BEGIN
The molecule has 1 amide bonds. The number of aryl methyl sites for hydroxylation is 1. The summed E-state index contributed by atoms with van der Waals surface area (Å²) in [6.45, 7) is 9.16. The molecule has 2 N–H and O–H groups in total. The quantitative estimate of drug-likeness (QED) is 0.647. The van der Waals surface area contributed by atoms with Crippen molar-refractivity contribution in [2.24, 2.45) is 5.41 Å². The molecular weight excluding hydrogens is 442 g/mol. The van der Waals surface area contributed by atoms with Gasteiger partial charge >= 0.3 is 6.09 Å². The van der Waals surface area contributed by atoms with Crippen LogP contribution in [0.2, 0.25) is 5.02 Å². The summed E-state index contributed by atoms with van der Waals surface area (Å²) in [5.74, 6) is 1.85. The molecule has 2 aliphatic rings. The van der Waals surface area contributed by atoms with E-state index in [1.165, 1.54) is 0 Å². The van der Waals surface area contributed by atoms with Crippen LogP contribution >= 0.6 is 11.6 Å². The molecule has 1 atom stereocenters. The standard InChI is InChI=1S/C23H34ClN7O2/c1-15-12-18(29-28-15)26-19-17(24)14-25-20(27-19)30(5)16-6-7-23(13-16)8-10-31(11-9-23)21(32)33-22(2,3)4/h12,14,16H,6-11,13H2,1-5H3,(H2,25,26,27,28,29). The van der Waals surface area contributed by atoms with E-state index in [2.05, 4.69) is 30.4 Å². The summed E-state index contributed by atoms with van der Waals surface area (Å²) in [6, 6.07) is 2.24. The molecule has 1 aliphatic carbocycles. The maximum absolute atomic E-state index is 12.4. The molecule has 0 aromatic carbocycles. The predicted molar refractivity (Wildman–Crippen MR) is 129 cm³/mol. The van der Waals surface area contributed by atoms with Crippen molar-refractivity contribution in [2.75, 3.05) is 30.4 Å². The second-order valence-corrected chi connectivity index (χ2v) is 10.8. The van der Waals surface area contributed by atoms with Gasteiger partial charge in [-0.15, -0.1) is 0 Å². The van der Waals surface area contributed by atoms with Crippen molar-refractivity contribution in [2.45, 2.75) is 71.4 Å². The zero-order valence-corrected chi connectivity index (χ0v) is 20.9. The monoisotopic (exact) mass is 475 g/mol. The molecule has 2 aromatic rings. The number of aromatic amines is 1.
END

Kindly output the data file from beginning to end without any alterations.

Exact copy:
The molecule has 1 amide bonds. The number of aryl methyl sites for hydroxylation is 1. The summed E-state index contributed by atoms with van der Waals surface area (Å²) in [6.45, 7) is 9.16. The molecule has 2 N–H and O–H groups in total. The quantitative estimate of drug-likeness (QED) is 0.647. The van der Waals surface area contributed by atoms with Crippen molar-refractivity contribution in [2.24, 2.45) is 5.41 Å². The molecular weight excluding hydrogens is 442 g/mol. The van der Waals surface area contributed by atoms with Gasteiger partial charge >= 0.3 is 6.09 Å². The van der Waals surface area contributed by atoms with Crippen LogP contribution in [0.2, 0.25) is 5.02 Å². The summed E-state index contributed by atoms with van der Waals surface area (Å²) in [5.74, 6) is 1.85. The molecule has 2 aliphatic rings. The van der Waals surface area contributed by atoms with E-state index in [1.165, 1.54) is 0 Å². The van der Waals surface area contributed by atoms with Crippen LogP contribution >= 0.6 is 11.6 Å². The molecule has 1 atom stereocenters. The standard InChI is InChI=1S/C23H34ClN7O2/c1-15-12-18(29-28-15)26-19-17(24)14-25-20(27-19)30(5)16-6-7-23(13-16)8-10-31(11-9-23)21(32)33-22(2,3)4/h12,14,16H,6-11,13H2,1-5H3,(H2,25,26,27,28,29). The van der Waals surface area contributed by atoms with E-state index in [2.05, 4.69) is 30.4 Å². The summed E-state index contributed by atoms with van der Waals surface area (Å²) in [6, 6.07) is 2.24. The molecule has 1 aliphatic carbocycles. The maximum absolute atomic E-state index is 12.4. The molecule has 0 aromatic carbocycles. The predicted molar refractivity (Wildman–Crippen MR) is 129 cm³/mol. The van der Waals surface area contributed by atoms with Crippen molar-refractivity contribution in [2.75, 3.05) is 30.4 Å². The second-order valence-corrected chi connectivity index (χ2v) is 10.8. The van der Waals surface area contributed by atoms with Gasteiger partial charge in [-0.15, -0.1) is 0 Å². The van der Waals surface area contributed by atoms with Crippen molar-refractivity contribution in [2.45, 2.75) is 71.4 Å². The zero-order valence-corrected chi connectivity index (χ0v) is 20.9. The monoisotopic (exact) mass is 475 g/mol. The molecule has 2 aromatic rings. The number of aromatic amines is 1.